Expert in maritime law foresaw Arctic disputes

Richard Watts
Times Colonist

Saturday, May 13, 2006

According to his friends, he could neither sail a boat nor swim a stroke.

But law professor Doug Millar Johnston, whose academic career took him far beyond his native Scotland to include stints at Yale, McGill, Dalhousie, Toronto and finally the University of Victoria, still became one of the world's top experts in maritime and international law.

Johnston died on May 6 from prostate cancer at age 75. A memorial is scheduled for today at 1 p.m. at UVic's University Club.

According to UVic law professor Ted McDorman, a 30-year-friend of Johnston, a past former student and colleague in international law, his old teacher was something of a walking irony. Johnston couldn't swim despite his specialty looking in the law of the seas and international law.

McDorman (another non-swimmer) said he and his friend found themselves at seaside resorts for several conferences discussing maritime issues. The off-work moments offered fine snorkelling, diving or sailing.

But the two maritime experts always had to pass.

"We were always stuck on the beach," said McDorman.

Joking aside, he said Johnston had an unusual mind that was rarely satisfied with single, straight-line analysis.

He was known for seeing every issue in terms of its possibilities and underlying concepts.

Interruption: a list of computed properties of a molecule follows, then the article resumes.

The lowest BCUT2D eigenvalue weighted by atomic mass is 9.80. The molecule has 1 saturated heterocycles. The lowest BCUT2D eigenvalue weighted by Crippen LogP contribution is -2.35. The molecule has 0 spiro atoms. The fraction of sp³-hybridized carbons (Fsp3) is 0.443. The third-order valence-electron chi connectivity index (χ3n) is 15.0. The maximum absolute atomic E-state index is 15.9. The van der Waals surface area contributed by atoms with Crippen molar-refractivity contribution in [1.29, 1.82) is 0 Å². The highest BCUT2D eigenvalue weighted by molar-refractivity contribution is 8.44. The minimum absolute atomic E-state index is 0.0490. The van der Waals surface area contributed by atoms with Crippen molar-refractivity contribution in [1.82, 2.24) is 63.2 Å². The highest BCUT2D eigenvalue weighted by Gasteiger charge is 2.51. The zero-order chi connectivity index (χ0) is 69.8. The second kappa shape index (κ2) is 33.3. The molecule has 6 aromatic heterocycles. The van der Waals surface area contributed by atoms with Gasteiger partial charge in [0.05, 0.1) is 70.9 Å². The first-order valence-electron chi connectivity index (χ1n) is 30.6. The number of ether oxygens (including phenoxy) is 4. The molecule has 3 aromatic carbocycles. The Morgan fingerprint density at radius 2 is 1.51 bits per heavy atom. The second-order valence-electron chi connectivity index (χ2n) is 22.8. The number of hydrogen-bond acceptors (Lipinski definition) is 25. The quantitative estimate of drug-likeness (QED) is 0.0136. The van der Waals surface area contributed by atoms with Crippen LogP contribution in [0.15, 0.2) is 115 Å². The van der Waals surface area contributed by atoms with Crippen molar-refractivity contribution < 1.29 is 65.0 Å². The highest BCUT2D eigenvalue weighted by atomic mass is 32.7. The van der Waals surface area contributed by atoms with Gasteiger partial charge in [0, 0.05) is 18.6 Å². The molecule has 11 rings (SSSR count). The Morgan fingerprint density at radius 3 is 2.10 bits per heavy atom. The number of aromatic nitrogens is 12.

This thought process allowed Johnston to identify upcoming issues of concern long before they reached the front pages of newspapers.

For example, Johnston early on recognized Canada's sovereignty over the Arctic might be disputed.

This, even before 1969 when the American ship SS Manhattan, an ice-breaking tanker, sailed through the Northwest Passage testing the route as a possibility for transporting oil.

Johnston also had an early degree in Chinese studies.

He was the founding chair of Asia Pacific Relations at UVic. And that had him talking of the rise of China's importance in the world long before that country had reached its present significance.

Johnston's books, and he wrote over 30, were all forward-looking, examining emergent trends.

The exception was his last, the one he just finished before he died. It was a history of international law, written for educated or interested people, rather than specialists in the field.

Bill Neilson, UVic Dean of Law from 1985 to 1990 and another longtime friend, described Johnston as a wonderful scholar and a hugely engaging teacher who inspired a number of graduates who are now themselves prominent in the field of international law.

Noting Johnston's first job in Canada upon arriving from Scotland in 1955 was as an executive trainee at Eaton's, Neilson said the world of ideas owes a debt to Johnston's subsequent lack of interest in retail.

"Thank God he didn't end up staying on at Eaton's," said Neilson. "I'm sure he was always far more interested in ideas than sales figures."

Obituary of Doug Millar Johnston.

Times Colonist (Victoria) 2006